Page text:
Generic6DOFJoint (Spring)

aalvaalv Posts: 2Member

I am trying to implement a spring with the node Generic6DOFJoint.
Generic6DOFJoint has a Spring property, but I can't seem to get it to work and from my research I haven't found any tutorial, example implementation or other support on the Generic6DOFJoint node.
Can someone help me.
Thanks.

Comments

  • dotteddotted Posts: 258Member
    edited April 14

    I will outline what I do in a couple posts, starting here:

    (recommended)
    You connect two RigidBodies to a Joint. Because these elements are under the control of Bullet, they should not be the children of any scene subtree subject to a transform change. In short none of these elements should be node children of each other.

    I use an assembly Spatial (for 3d work) to organize an assembly of bodies and their joint (s), like so:

    • AssemblyNode
      • Body1
      • Body2
      • Joint

    The reason to place the joint after the bodies is to prevent godot spamming warnings that a joint lost the bodies it was bound to if this scene subtree is deleted. Being the last child, it is deleted first, removing the complaint. If the bodies are deleted first, you'll get a warning spam storm.

    Using an assembly makes it easy to place the collection when added to a scene. Just be sure not to casually (read not after setup) change AssemblyNode's transforms after. The consequence can be that the objects behave a bit erratically because you have changed the position of these elements and Bullet is not aware. This messes with its simulation for a few frames.

    (next setup)

  • dotteddotted Posts: 258Member
    edited April 14

    The first thing you'll want to do in your scene is to get the node_a and node_b of the Joint to reference Body1 and Body2 respectively.

    Here I will use RigidBody for both body1 and body2 to keep things as simple as possible. This example will model body2 being effected by a y-axis spring (Y axis only)

    Give them spherical collision shapes (again for simplicity here). Set their sizes as you see fit and give them some visual aspect with MeshInstance or CSGShape and maybe a shader.

    As a development step, set Body1 mode to STATIC, Body2 (RIGID). Place Body1 over Body2 and so they are separate and Body2 has room to fall. This setup makes Body1 like a fixed hanger (because of the STATiC mode) and body2 the moving body (RIGID body mode).

    Now, configuring the 6DOF part:

    Joints represent a 'pivot' or reference frame around for its constraints and degrees of freedom. All the movement configured for 6dof is relative to this reference frame.

    I usually think of placing it with respect to node_b. Here, placing it in the middle of the space between body1 and 2 is fine.

    This joint by default is set up as 'rigid', that is like the two bodies pinned together by an invisible beam (the joint constraints), and you configure the joint's degrees-of-freedom fields to allow motion you want.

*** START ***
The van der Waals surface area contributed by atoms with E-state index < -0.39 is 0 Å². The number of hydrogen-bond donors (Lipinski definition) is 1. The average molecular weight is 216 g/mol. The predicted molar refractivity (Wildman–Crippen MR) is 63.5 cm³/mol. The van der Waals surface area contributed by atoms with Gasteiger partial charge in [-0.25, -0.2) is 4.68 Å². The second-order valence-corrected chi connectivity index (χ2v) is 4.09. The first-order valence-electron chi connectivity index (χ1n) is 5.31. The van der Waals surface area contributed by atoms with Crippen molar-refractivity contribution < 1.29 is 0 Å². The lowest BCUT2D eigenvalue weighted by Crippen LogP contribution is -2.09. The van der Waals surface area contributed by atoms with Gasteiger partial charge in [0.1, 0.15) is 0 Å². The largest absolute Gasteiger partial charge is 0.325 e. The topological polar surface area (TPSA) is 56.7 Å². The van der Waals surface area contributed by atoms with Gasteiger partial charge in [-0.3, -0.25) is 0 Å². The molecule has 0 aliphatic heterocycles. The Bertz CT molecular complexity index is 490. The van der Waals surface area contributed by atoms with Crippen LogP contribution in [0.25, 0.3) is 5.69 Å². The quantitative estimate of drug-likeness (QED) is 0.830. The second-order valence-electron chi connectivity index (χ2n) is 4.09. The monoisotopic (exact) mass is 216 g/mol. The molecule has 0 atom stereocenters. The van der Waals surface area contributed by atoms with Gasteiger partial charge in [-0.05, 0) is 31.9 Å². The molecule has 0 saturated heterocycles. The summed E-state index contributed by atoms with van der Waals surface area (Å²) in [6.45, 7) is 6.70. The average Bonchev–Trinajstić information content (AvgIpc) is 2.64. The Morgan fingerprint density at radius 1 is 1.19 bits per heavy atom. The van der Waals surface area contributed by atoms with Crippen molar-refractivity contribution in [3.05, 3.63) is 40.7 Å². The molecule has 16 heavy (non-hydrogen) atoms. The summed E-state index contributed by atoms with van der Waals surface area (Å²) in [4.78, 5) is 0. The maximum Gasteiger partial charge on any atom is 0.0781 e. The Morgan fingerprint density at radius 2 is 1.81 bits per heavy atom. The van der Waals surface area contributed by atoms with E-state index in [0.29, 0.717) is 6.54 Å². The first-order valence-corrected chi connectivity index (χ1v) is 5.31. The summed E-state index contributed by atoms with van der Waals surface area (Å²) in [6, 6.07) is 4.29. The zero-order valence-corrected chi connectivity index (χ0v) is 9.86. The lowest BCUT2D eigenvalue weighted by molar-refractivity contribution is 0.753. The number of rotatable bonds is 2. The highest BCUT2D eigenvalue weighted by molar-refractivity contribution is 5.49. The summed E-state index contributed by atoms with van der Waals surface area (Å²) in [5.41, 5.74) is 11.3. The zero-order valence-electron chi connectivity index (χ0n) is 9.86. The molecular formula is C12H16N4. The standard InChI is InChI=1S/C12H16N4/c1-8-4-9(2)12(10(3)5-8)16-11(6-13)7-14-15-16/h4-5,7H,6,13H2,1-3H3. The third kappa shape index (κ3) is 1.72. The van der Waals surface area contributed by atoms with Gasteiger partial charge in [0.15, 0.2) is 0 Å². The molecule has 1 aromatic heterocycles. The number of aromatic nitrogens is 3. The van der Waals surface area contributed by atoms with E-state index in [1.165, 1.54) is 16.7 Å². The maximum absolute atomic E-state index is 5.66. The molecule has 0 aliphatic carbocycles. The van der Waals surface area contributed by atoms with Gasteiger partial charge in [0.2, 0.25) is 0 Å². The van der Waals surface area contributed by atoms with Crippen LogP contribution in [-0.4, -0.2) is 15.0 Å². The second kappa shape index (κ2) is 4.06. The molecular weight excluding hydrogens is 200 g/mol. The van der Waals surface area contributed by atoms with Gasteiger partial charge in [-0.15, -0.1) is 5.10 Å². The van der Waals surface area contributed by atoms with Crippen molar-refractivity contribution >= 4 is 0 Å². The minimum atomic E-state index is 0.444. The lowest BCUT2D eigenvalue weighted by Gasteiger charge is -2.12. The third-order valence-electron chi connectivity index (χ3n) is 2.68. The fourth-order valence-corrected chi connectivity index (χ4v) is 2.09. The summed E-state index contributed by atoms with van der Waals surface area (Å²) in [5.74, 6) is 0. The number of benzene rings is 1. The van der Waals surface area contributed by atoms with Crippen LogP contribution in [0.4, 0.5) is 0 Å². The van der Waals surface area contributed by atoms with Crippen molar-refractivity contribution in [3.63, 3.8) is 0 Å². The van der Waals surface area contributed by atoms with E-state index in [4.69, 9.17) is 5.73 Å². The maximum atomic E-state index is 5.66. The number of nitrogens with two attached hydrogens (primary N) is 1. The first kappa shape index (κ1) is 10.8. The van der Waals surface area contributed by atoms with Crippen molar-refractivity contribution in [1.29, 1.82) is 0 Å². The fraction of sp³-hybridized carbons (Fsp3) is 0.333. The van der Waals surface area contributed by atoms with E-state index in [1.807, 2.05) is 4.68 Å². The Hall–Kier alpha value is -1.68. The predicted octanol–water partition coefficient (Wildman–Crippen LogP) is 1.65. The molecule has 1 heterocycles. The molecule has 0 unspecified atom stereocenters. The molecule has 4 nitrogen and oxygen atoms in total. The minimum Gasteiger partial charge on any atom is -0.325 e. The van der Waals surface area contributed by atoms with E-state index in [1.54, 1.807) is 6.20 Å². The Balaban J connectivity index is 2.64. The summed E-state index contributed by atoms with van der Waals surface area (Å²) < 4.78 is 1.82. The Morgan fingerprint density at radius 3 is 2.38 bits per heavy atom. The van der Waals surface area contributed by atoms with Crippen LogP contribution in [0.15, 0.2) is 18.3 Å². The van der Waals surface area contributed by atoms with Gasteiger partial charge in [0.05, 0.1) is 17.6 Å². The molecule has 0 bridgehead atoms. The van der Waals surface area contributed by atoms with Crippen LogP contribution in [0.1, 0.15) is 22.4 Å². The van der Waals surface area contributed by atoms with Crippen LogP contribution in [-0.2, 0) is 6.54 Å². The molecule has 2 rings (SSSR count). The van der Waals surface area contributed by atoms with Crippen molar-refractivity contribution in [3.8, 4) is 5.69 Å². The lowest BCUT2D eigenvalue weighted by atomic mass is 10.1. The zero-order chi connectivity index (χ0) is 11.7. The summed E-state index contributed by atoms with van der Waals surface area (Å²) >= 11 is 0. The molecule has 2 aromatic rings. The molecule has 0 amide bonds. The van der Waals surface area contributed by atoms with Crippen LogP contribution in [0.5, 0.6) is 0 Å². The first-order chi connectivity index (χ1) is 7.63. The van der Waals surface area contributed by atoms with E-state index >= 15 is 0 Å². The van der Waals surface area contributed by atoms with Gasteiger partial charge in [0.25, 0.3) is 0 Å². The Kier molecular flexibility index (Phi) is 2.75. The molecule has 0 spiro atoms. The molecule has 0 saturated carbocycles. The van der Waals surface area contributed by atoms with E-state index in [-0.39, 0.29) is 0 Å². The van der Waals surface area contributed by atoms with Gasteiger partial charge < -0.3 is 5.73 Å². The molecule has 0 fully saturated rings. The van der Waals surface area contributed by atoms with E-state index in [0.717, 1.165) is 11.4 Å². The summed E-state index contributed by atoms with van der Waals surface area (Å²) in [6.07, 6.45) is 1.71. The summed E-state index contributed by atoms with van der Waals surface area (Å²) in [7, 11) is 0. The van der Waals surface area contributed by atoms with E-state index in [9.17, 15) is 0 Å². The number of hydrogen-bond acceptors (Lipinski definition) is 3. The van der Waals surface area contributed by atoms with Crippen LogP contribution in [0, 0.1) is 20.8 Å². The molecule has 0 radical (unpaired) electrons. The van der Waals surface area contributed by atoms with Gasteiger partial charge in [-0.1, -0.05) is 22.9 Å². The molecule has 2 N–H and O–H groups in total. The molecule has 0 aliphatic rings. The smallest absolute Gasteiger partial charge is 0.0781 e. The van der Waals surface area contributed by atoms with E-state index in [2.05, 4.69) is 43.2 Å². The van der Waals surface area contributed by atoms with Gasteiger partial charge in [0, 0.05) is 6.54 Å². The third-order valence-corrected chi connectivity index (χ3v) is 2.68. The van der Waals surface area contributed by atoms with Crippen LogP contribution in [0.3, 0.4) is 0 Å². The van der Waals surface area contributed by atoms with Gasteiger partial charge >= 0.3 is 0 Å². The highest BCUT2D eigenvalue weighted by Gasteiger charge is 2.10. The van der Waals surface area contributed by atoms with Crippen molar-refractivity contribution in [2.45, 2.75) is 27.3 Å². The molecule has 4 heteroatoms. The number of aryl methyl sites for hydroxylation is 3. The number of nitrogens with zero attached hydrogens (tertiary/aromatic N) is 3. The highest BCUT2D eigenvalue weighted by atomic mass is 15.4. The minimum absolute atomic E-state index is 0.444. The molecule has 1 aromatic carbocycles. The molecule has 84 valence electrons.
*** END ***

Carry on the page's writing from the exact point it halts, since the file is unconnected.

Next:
In this example, disable linear_limit_y. This will allow body2 to move freely along the joints y-axis. (later you can experiment with linear_limit_y to 'box-in' the spring motion if you want, but later)

    (note that I think bullet configures the joint axis internally and "up" is defined as going from body1 to body2.)

    Now go to linear_spring_y and enable it. You will notice 3 other properties in the spring_y inspector fold-out.. or whatever it is called.

    The three values determine the overall characteristics for the spring.

    So if you know the basics of spring physics, there is the notion of the rest-point (equilibrium) and this is the point where the spring exerts no forces. Stiffness refers to what is known as the 'restoring' force applied when there is deviation from this rest position.

    The force applied is proportional to the amount of displacements from the equilibrium point.

    Damping is a 'viscosity' factor that works against motion in the spring's axis. You can use it to prevent the bodies from gaining too much velocity for your purposes.

    So with this in mind, play with the set up (run it), maybe label all the bodies and the joint as 'tool' since i think then you can modify in the editor and see what happens.

    Since body2 is under the influence of 1 g of gravity, it will sink down a bit and maybe bobble and slowly come to rest (because damping).

    If you play with the equilibrium point, body2 will 'sink' or 'rise' accordingly.
    If you play with stiffness, body2 will sink less and will move more sharply when equilibrium changes (or if body2 is pulled up or down).
    If you play with damping body2's max velocity from stiffness/applied force will be effected.

    Next steps:

    Put floor under this assembly and make body1 a rigid body and play with the behavior.

    Enable linear_limit_y and set up the upper and lower limits (think upside down). Godot's editor feed back is a bit wonky in my opinion but play with upper and lower separately a little to get an idea of how they work.

  • dotteddotted Posts: 258Member

    Lastly you can set body1 to kinematic-mode and add some scripting to move that body around to explore the spring physics.

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